Overcrowded wards, unhygienic
conditions, broken down medical apparatus are what greet patients
who flock to the Kurunegala Teaching Hospital
The Kurunegala Teaching hospital, a central referral centre and
an important provincial hospital is in a sickly state with patients
having to put up with poor hygiene standards and overcrowded wards.
An investigation by The Sunday Times revealed that the numbers in
the ward far exceeded the number of beds available, with patients
scrambling for space even along the corridors where dogs and cats
also fight for space.
were the conditions at the Premature Baby Room (PBR) and the Intensive
Care Unit (ICU) of the Paediatric ward. Contrary to accepted medical
practice, the PBR and the ICU appeared to be lacking in sterile
conditions. The PBR comprises a smallish partitioned room, with
three incubators and a few cots. Two incubators were left unused
in the corridor just outside, as there was no space inside the PBR.
and sterility are a must in a PBR. But the exhaust fan in the PBR
doesn't function and there is no air conditioning either. Thus,
the windows in the incubators are left open as the room temperature
reaches a higher level than the incubator temperature resulting
in the babies suffering from high fever. The whole purpose of using
incubators therefore is lost. The risk of increased humidity is
that the babies' nervous system could get affected and they could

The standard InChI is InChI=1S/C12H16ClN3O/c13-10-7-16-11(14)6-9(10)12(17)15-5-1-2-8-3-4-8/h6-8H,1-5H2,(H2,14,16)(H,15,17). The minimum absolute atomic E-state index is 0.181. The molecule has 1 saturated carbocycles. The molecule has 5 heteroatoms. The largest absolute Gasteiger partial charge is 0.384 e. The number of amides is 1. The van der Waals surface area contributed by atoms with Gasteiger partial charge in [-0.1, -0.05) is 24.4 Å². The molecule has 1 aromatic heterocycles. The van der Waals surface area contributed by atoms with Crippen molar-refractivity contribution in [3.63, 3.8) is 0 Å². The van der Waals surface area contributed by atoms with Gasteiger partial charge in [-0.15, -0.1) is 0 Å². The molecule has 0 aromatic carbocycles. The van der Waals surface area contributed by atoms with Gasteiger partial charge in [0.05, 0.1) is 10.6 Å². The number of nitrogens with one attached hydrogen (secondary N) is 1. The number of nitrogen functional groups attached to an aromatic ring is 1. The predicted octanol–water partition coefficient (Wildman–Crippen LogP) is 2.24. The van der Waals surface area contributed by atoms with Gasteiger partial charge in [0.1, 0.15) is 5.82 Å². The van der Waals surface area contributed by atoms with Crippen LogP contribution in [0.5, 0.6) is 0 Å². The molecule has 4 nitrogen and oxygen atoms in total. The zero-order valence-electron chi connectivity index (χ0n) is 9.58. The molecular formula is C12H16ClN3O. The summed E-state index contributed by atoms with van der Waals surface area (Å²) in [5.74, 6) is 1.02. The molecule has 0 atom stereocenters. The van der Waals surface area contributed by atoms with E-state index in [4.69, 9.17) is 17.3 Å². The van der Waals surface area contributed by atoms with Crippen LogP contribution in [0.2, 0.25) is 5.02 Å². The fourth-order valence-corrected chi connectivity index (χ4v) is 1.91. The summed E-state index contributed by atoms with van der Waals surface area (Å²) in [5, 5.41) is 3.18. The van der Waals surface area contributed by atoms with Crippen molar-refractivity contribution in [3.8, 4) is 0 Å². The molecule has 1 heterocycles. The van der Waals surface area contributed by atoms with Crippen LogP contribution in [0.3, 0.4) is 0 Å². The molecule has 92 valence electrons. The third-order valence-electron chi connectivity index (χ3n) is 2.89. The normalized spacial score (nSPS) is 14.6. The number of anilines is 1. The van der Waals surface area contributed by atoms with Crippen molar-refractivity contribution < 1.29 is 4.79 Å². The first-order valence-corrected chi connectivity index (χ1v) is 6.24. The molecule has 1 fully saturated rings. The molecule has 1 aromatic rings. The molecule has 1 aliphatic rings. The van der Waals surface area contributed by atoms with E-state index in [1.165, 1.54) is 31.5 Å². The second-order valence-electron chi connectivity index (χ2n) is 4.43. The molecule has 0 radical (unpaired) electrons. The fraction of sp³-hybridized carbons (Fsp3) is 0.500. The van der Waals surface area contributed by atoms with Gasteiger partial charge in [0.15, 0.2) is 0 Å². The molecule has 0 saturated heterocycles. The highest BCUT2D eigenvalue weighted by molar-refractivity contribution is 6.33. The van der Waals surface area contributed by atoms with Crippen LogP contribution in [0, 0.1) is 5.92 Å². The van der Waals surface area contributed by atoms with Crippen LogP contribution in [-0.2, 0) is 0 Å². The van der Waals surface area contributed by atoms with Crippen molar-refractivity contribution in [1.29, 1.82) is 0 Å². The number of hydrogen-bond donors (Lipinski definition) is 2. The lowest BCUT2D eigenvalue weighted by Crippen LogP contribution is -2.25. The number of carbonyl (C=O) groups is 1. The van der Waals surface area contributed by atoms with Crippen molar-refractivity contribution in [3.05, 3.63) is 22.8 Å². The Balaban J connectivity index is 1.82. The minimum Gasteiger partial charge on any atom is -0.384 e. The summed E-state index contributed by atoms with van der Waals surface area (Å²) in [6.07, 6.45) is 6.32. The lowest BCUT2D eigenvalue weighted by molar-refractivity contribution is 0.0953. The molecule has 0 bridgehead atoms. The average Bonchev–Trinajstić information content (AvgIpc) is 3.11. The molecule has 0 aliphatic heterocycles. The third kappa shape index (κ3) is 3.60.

get dehydrated. Owing to the lack of sterility, paediatricians at
the hospital, reportedly give strong antibiotics to avoid infections
and unnecessary deaths.
PBR is the ICU with the two units being divided by a narrow corridor.
Here too doors and windows are left open and it lacks the sterility
expected at any ICU in any hospital. People enter the ICU with their
shoes on and the tiled floor is cracked in places allowing the easy
settlement of germs and dirt.
The ICU is
a cramped rectangular room with four beds, which are shared by two
babies, and one ventilator. Monitors are positioned next to each
bed, but they cannot be viewed from the nursing centre, which is
located at one end of the room. Large rusty oxygen cylinders are
placed by the side of each bed instead of wall oxygen which is usually
used in ICUs. Adjoining the ICU is a smaller room where one finds
the drug cupboard and a drug trolley. The trolley leans against
a glossy wall stained with blood. Not far from the PBR and the ICU,
a corridor leads to a large, open drain.
Added to this
misery is the plight of mothers who have to feed their babies at
regular intervals but do not have a waiting room close to the PBR.
Mothers who have to express breast milk to feed their babies are
forced to use a narrow corridor with chairs. Especially during visiting
hours the lack of privacy makes it very uncomfortable for the mothers
who wait with mugs to express milk.
One young mother
who had given birth to twins and who had to come to the PBR every
three hours to feed her babies said she had to wait for almost an
hour before she got the privacy to quickly express some breast milk.
There were others who said they felt dizzy having to walk all the
way from the maternity ward to the PBR, especially those suffering
from high blood pressure.
The play area
section of the paediatric unit is also not very safe. In a not-so-large
enclosure, the only safe thing around were the two swings. The seesaw
was broken and the mat slide was not only broken but also rusted.
The maternity unit was another dismal sight. On the way to the wards
one finds pregnant mothers seated uncomfortably along the floor
of the corridors and others on benches in overcrowded wards.